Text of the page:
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United States Department of Agriculture

Agricultural Research Service

Research Project: HYDROLOGIC AND ENVIRONMENTAL IMPACTS OF CONSERVATION PRACTICES IN OKLAHOMA AGRICULTURAL WATERSHEDS Title: Farming with grass - for people, for profit, for production, for protection

Authors
item Steiner, Jean
item Franzluebbers, Alan

Submitted to: Journal of Soil and Water Conservation
Publication Type: Peer Reviewed Journal
Publication Acceptance Date: March 1, 2009
Publication Date: April 1, 2009
Citation: Steiner, J.L., Franzluebbers, A.J. 2009. Farming with grass - for people, for profit, for production, for protection. Journal of Soil and Water Conservation. 64(2):75A-80A.

Interpretive Summary: Achieving sustainable agricultural landscapes in grassland environments is a broad, perhaps audacious goal, yet the need for change is undeniable. Today’s agriculture and food systems are deeply rooted in the era of cheap energy, an assumption of static climate, and the ability of entities to “externalize” environmental and social costs. Disarray in global financial systems has led to more open discussion of rights and responsibilities of individuals and corporations as well as the role of government in economic systems. With growing world population, increased demand on water supplies, increased vulnerability to climate extremes, and low global food stocks, it is time to rethink how to provide secure and resilient food systems and enhanced economic opportunities in rural communities. While the pressures are diverse and great, times of change present opportunities to reassess options and choose new directions. Participants in the Farming with Grass conference, held in Oklahoma City, Oklahoma, from 20-22 October 2008, set out a vision for agriculture based on sound ecological principles with economic accounting for environmental services and costs. Four grand challenges of agriculture–achieving sustainable bioenergy production, adapting to and mitigating global climate change, improving water quality and availability, and ensuring food security–are interrelated and must be addressed systematically, so that today’s solutions do not create tomorrow’s problems. Past policies have favored a few commodity crops, and disfavored producers of grasses and other perennial crops. Perennial species, incorporated into diverse agricultural systems, have great potential to enhance resilience against uncertain climate and market conditions. Additionally, by developing on-farm and rural enterprises, agriculture can help revitalize communities and provide healthy, local food options. A fundamental re-thinking of agricultural policy and practice to maintain or increase production, mitigate past environmental damage, provide healthier foods (particularly to children and the poor), and increase opportunities in rural areas is proposed.

Technical Abstract: Achieving sustainable agricultural landscapes in grassland environments is a broad, perhaps audacious goal, yet the need for change is undeniable. Today’s agriculture and food systems are deeply rooted in the era of cheap energy, an assumption of static climate, and the ability of entities to “externalize” environmental and social costs. Disarray in global financial systems has led to more open discussion of rights and responsibilities of individuals and corporations as well as the role of government in economic systems. With growing world population, increased demand on water supplies, increased vulnerability to climate extremes, and low global food stocks, it is time to rethink how to provide secure and resilient food systems and enhanced economic opportunities in rural communities. While the pressures are diverse and great, times of change present opportunities to reassess options and choose new directions. Participants in the Farming with Grass conference, held in Oklahoma City, Oklahoma, from 20-22 October 2008, set out a vision for agriculture based on sound ecological principles with economic accounting for environmental services and costs. Four grand challenges of agriculture–achieving sustainable bioenergy production, adapting to and mitigating global climate change, improving water quality and availability, and ensuring food security–are interrelated and must be addressed systematically, so that today’s solutions do not create tomorrow’s problems. Past policies have favored a few commodity crops, and disfavored producers of grasses and other perennial crops. Perennial species, incorporated into diverse agricultural systems, have great potential to enhance resilience against uncertain climate and market conditions. Additionally, by developing on-farm and rural enterprises, agriculture can help revitalize communities and provide healthy, local food options. A fundamental re-thinking of agricultural policy and practice to maintain or increase production, mitigate past environmental damage, provide healthier foods (particularly to children and the poor), and increase opportunities in rural areas is proposed.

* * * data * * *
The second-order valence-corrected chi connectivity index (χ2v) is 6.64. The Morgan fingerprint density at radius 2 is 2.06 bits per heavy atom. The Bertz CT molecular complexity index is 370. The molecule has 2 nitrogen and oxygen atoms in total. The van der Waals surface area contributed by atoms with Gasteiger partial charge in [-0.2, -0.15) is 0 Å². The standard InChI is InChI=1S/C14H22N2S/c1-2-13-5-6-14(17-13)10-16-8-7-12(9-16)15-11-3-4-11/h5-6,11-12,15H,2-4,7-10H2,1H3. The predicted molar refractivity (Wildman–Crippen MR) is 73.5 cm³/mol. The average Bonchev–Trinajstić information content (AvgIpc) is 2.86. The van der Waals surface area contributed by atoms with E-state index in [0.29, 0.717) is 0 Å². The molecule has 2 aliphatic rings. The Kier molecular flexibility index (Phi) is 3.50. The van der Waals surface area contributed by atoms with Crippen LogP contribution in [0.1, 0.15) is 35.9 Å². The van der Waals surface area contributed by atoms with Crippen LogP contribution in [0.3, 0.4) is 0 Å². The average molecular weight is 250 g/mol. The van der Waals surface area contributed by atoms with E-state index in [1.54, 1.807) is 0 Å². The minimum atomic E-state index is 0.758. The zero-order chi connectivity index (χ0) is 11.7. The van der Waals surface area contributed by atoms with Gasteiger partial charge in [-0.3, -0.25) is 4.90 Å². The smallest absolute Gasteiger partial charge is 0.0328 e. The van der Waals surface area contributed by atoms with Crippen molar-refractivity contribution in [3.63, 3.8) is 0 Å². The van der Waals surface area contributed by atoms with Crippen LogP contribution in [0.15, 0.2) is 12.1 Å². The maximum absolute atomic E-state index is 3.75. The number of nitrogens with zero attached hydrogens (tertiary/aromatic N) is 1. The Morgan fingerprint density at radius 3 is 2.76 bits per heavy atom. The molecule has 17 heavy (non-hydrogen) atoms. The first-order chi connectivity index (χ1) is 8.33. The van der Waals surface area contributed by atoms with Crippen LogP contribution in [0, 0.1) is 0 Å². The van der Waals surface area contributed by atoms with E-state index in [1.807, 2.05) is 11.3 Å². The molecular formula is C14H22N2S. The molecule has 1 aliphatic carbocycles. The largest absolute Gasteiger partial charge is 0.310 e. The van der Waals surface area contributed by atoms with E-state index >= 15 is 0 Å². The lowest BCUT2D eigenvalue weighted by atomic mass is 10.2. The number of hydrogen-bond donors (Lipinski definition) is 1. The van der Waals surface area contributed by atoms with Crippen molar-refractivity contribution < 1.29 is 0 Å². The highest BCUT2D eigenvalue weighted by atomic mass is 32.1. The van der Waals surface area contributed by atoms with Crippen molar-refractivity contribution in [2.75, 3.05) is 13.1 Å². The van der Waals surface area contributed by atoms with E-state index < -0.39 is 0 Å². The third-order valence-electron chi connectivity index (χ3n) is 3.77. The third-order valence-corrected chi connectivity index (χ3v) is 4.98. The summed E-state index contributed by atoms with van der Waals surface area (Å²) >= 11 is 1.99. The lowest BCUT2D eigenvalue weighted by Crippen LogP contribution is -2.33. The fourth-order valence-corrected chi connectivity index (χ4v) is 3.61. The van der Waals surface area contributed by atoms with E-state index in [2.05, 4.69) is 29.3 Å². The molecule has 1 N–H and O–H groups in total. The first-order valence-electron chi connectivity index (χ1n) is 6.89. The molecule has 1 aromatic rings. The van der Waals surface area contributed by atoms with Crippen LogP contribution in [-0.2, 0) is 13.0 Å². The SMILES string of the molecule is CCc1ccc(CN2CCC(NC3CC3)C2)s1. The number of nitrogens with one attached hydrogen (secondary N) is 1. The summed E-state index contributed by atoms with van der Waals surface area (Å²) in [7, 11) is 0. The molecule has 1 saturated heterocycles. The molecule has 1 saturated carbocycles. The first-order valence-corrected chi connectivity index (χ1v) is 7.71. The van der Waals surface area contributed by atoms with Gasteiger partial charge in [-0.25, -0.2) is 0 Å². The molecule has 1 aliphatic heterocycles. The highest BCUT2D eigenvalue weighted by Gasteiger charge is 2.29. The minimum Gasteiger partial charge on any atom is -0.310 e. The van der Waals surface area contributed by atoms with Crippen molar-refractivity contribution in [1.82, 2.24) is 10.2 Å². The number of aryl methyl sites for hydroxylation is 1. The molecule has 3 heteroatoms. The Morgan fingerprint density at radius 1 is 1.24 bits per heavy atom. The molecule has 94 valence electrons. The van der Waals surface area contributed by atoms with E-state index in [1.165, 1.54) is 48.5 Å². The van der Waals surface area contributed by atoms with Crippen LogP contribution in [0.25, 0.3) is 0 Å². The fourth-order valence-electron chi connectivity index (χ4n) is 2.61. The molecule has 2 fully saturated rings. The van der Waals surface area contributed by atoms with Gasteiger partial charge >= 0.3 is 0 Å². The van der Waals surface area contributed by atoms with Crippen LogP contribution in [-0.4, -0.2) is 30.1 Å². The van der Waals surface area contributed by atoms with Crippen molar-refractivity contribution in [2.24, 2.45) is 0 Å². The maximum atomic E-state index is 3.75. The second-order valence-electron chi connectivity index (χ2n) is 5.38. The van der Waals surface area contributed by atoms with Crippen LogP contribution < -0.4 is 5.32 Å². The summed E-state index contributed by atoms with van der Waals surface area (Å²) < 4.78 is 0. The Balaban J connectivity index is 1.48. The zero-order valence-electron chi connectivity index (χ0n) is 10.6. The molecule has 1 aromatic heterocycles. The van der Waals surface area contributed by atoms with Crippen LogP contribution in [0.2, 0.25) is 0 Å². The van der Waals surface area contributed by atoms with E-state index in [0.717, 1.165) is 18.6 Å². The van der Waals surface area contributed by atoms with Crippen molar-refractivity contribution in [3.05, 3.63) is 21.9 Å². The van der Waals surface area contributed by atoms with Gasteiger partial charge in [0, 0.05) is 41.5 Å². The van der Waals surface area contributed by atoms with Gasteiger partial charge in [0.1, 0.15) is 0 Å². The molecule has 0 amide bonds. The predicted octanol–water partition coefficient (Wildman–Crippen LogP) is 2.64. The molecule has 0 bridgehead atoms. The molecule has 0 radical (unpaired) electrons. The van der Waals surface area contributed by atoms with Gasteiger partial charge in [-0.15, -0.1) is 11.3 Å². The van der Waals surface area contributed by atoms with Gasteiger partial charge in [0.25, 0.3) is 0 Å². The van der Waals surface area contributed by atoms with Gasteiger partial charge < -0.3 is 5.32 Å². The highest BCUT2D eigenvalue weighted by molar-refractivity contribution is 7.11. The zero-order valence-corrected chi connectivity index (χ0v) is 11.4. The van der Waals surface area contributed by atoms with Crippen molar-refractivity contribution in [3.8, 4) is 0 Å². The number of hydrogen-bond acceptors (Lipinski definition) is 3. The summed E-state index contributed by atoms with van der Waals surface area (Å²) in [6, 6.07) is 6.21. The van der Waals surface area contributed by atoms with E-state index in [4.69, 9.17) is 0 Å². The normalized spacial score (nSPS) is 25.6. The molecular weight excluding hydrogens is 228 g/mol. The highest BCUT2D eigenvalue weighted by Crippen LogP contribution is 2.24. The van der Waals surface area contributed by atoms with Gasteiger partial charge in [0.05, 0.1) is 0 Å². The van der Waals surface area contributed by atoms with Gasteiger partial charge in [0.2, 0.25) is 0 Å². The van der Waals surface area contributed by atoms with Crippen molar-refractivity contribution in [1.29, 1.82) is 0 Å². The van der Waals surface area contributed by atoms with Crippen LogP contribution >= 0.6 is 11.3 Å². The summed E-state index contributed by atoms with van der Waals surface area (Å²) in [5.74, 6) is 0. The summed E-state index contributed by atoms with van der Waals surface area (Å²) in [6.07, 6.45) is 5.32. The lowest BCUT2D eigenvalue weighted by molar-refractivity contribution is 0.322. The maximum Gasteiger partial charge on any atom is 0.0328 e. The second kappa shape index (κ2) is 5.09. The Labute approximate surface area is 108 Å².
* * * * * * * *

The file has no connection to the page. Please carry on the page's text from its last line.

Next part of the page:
Last Modified: 12/18/2014
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